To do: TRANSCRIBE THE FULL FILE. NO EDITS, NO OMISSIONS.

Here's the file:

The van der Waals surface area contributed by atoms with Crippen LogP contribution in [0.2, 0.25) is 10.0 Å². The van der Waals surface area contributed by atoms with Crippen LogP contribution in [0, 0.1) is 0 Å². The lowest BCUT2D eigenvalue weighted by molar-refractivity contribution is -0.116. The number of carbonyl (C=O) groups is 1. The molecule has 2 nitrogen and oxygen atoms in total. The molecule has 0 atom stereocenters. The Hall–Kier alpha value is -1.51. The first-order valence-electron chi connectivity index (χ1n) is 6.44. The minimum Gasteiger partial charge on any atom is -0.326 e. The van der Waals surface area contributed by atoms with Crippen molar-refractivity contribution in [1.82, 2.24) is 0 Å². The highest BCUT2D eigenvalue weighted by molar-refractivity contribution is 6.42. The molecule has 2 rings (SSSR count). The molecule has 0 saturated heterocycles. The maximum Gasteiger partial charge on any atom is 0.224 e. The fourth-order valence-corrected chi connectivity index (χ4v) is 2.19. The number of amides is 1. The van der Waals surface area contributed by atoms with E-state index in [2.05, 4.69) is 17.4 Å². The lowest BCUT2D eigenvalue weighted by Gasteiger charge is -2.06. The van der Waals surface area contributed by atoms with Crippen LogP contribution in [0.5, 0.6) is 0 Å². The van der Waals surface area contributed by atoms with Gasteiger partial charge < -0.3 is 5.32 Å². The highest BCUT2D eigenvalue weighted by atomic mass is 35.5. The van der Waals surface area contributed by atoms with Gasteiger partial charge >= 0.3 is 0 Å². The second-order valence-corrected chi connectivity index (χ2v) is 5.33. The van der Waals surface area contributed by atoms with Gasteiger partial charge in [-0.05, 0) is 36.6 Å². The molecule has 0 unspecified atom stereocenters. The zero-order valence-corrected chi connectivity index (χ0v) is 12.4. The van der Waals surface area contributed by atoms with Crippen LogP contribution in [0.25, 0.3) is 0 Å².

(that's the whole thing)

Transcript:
The van der Waals surface area contributed by atoms with Crippen LogP contribution in [0.2, 0.25) is 10.0 Å². The van der Waals surface area contributed by atoms with Crippen LogP contribution in [0, 0.1) is 0 Å². The lowest BCUT2D eigenvalue weighted by molar-refractivity contribution is -0.116. The number of carbonyl (C=O) groups is 1. The molecule has 2 nitrogen and oxygen atoms in total. The molecule has 0 atom stereocenters. The Hall–Kier alpha value is -1.51. The first-order valence-electron chi connectivity index (χ1n) is 6.44. The minimum Gasteiger partial charge on any atom is -0.326 e. The van der Waals surface area contributed by atoms with Crippen molar-refractivity contribution in [1.82, 2.24) is 0 Å². The highest BCUT2D eigenvalue weighted by molar-refractivity contribution is 6.42. The molecule has 2 rings (SSSR count). The molecule has 0 saturated heterocycles. The maximum Gasteiger partial charge on any atom is 0.224 e. The fourth-order valence-corrected chi connectivity index (χ4v) is 2.19. The number of amides is 1. The van der Waals surface area contributed by atoms with E-state index in [2.05, 4.69) is 17.4 Å². The lowest BCUT2D eigenvalue weighted by Gasteiger charge is -2.06. The van der Waals surface area contributed by atoms with Crippen LogP contribution in [0.5, 0.6) is 0 Å². The van der Waals surface area contributed by atoms with Gasteiger partial charge < -0.3 is 5.32 Å². The highest BCUT2D eigenvalue weighted by atomic mass is 35.5. The van der Waals surface area contributed by atoms with Gasteiger partial charge >= 0.3 is 0 Å². The second-order valence-corrected chi connectivity index (χ2v) is 5.33. The van der Waals surface area contributed by atoms with Gasteiger partial charge in [-0.05, 0) is 36.6 Å². The molecule has 0 unspecified atom stereocenters. The zero-order valence-corrected chi connectivity index (χ0v) is 12.4. The van der Waals surface area contributed by atoms with Crippen LogP contribution in [0.25, 0.3) is 0 Å².